So, this is my 101st post, so in honour of the tv gameshow (not the torture chamber in George Orwell’s Nineteen Eighty-Four) here are my top 5 items for putting in Room 101:
1. People who talk in the cinema after the film starts.
I’m rather fussy about when a movie starts: it starts when the very first shot of a studio or production company logo, or the Dolby logo, begins. Not when the title-sequence or pre-titles action begins; when the first logos appear. You see, sometimes something different can be done, with the music or the logos, to indicate something about the film. The example that comes to mind is Schindler’s List, where even the opening logos are in black and white, which makes quite an impact when audiences are used to full colour. Even without this fussiness I’ve known some terrible examples of talking in cinemas – Mrs Nomad and I went to see one of the later Harry Potter movies, only to have a running commentary to it from across the aisle as a woman explained (inaccurately, as it happened) the backstory of each scene to her accompanying boyfriend, who had clearly not seen any of the previous films! Really, there’s no need, you’re there to watch the film, you can talk about it afterwards!
I know they’re the staple of the British diet, but I really could live without eating another potato for the rest of my life. In particular, boiled potatoes. I actually rather enjoy good mashed potato, and do like fish and chips once in a while, but if living without these things was the only way to avoid ever having to face another bland and boring boiled potato I’d happily do that! Of course, it’s advantageous that I really like Italian and Asian food, and am not gluten intolerant so a life of pasta, rice, noodles, and bread, would suit me just fine!
3. Reality TV
I’m not a believer in the golden age of tv, I acknowledge that some (many?) of the programmes that used to be watched by millions were really rather rubbish. The production values of many of them certainly weren’t great. But the phenomenon of reality tv really is one that really upsets me – especially those the whole purpose of which seems to be create z-list celebrities with no discernible talent, and those whose purpose seems to be to completely circumnavigate the usual route to success in the arts business of busting a gut for some years (in repertory theatre, or gigging in pubs) before finally being signed. Yes, I know, I could change the channel, and I frequently do (you wouldn’t believe how many episodes of dramas like NCIS and CSI we have recorded on our digibox from some of the digital channels), but I’m required by my job to have some idea of current cultural reference points so it’d be nice if they didn’t include a form of entertainment I actually find painful to contemplate!
4. People who think playing sport is about bending the rules as much as possible without getting caught
I hear this as a ref after matches: “Oh well, all players bend the rules to see what they can get away with, it’s part of the game.” No, sorry, it’s not. I understand that in rugby people sometimes don’t know all the Laws. That’s fine. But knowing the Laws and deliberately pushing their boundaries? No. And not all players do it. I didn’t when I was a player. Maybe that’s why I only ever played 3rd and 4th XV, but as far as I’m concerned part of playing a sport is about playing within both the laws and the spirit of the game. So, for example, I know the law says that in cricket you’re only out if there is an appeal and the umpire gives you out, but if you know you nicked it then you walk (sometimes it is genuinely possible not to be sure if you did, but most often you know), likewise in rugby if you know you aren’t allowed to use your hands in a ruck then you don’t use your hands in a ruck. Really, what does it say about us, and about sportsmen and women, if we truly think a game can’t be played without deliberate gamesmanship?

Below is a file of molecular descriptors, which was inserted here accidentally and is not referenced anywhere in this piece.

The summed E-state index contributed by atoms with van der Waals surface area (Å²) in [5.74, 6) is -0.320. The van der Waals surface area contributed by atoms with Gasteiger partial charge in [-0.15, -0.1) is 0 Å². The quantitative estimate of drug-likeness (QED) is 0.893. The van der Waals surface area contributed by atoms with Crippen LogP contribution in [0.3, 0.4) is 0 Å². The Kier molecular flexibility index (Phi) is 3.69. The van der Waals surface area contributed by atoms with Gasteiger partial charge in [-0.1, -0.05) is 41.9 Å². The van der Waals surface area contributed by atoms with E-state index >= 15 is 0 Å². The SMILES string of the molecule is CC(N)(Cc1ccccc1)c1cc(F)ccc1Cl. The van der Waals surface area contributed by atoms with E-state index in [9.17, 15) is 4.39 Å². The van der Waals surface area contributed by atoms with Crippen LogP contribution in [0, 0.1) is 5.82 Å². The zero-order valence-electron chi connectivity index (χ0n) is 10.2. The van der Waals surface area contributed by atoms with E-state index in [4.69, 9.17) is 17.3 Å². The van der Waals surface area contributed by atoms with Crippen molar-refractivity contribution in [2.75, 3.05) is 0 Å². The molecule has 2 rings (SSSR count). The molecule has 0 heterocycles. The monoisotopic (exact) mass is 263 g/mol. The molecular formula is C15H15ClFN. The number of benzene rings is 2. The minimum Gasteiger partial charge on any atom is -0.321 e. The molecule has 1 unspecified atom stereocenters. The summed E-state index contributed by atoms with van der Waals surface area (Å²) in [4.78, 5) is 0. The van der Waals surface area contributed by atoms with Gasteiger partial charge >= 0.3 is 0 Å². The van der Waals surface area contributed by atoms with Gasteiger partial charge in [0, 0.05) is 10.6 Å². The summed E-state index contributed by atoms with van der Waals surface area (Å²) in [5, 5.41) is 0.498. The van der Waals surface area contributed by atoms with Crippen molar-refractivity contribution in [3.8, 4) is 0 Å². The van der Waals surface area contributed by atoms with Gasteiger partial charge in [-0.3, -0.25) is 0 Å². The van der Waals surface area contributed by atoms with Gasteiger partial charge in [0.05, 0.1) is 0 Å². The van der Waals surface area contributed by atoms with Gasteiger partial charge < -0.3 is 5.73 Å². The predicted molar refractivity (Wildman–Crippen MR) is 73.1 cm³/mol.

5. Commercial radio
This one has nothing to do with the quality of commercial radio stations. When we lived in London our car stereo was permanently tuned to what is now Absolute Radio, and around here we sometimes have it tuned to Pirate FM (when Wee One is in the car and BBC Radio 2 is out of bounds). Mrs Nomad still frequently listens to Absolute’s digital channels Absolute 80s and Absolute 90s, as do I sometimes. Some of their presenters are top-notch, and the proliferation of digital channels gives a massive range of choice in musical genres and talkradio subjects. No, this is all to do with adverts, which tend to be highly repetitive, and show sponsorship – why is a DJ raving about SkyPlus? Not because they’ve tried out VirginMedia and FreeSat and found them wanting, but because Sky are paying them to! Why is a DJ talking about their recent flight with a particular airline? Again, because they’re being paid to. In reality this is mostly about one issue though – Absolute spend all summer raving about outdoor music festivals but not once do they mention Glastonbury – all because they don’t have the broadcast rights. Glastonbury is the greatest music festival in the world, bar none, so why pretend it doesn’t even exist? Just acknowledge the fact and move on! Hmm, maybe I should change this one and instead put forward “all music festivals other than Glasto” – not that I’m biased of course!
Whatever you’d like to put in Room 101 rather than encounter it on your journey, travel well.
NB I shouldn’t really need to say this but just in case: the above statements are intended in the same tone as the original tv show – they’re fun, and not to be taken entirely seriously (though if you do have it in your power to rid the world of potatoes, please feel free to do so!)